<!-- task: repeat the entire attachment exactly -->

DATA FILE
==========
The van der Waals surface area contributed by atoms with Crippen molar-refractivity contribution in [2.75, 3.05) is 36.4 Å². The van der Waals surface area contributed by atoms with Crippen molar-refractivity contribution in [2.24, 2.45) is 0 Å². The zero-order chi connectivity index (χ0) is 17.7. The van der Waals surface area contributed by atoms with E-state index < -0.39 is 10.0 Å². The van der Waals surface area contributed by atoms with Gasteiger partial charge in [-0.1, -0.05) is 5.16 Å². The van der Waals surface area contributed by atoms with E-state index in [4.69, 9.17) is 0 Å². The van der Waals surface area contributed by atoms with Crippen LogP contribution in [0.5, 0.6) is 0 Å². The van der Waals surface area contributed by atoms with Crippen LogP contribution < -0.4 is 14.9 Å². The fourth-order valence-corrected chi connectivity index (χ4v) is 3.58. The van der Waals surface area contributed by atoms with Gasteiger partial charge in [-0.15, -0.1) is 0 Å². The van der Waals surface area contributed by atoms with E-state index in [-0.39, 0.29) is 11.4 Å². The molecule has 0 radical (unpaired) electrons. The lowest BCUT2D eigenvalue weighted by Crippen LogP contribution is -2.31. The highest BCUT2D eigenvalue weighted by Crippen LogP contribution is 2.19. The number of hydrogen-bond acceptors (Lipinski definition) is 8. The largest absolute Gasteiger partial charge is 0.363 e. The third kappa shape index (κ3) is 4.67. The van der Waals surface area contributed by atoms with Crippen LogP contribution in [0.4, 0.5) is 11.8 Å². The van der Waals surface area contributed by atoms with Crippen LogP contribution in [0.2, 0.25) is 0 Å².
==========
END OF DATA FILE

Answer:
The van der Waals surface area contributed by atoms with Crippen molar-refractivity contribution in [2.75, 3.05) is 36.4 Å². The van der Waals surface area contributed by atoms with Crippen molar-refractivity contribution in [2.24, 2.45) is 0 Å². The zero-order chi connectivity index (χ0) is 17.7. The van der Waals surface area contributed by atoms with E-state index < -0.39 is 10.0 Å². The van der Waals surface area contributed by atoms with Gasteiger partial charge in [-0.1, -0.05) is 5.16 Å². The van der Waals surface area contributed by atoms with E-state index in [4.69, 9.17) is 0 Å². The van der Waals surface area contributed by atoms with Crippen LogP contribution in [0.5, 0.6) is 0 Å². The van der Waals surface area contributed by atoms with Crippen LogP contribution < -0.4 is 14.9 Å². The fourth-order valence-corrected chi connectivity index (χ4v) is 3.58. The van der Waals surface area contributed by atoms with Gasteiger partial charge in [-0.15, -0.1) is 0 Å². The van der Waals surface area contributed by atoms with E-state index in [-0.39, 0.29) is 11.4 Å². The molecule has 0 radical (unpaired) electrons. The lowest BCUT2D eigenvalue weighted by Crippen LogP contribution is -2.31. The highest BCUT2D eigenvalue weighted by Crippen LogP contribution is 2.19. The number of hydrogen-bond acceptors (Lipinski definition) is 8. The largest absolute Gasteiger partial charge is 0.363 e. The third kappa shape index (κ3) is 4.67. The van der Waals surface area contributed by atoms with Crippen LogP contribution in [0.4, 0.5) is 11.8 Å². The van der Waals surface area contributed by atoms with Crippen LogP contribution in [0.2, 0.25) is 0 Å².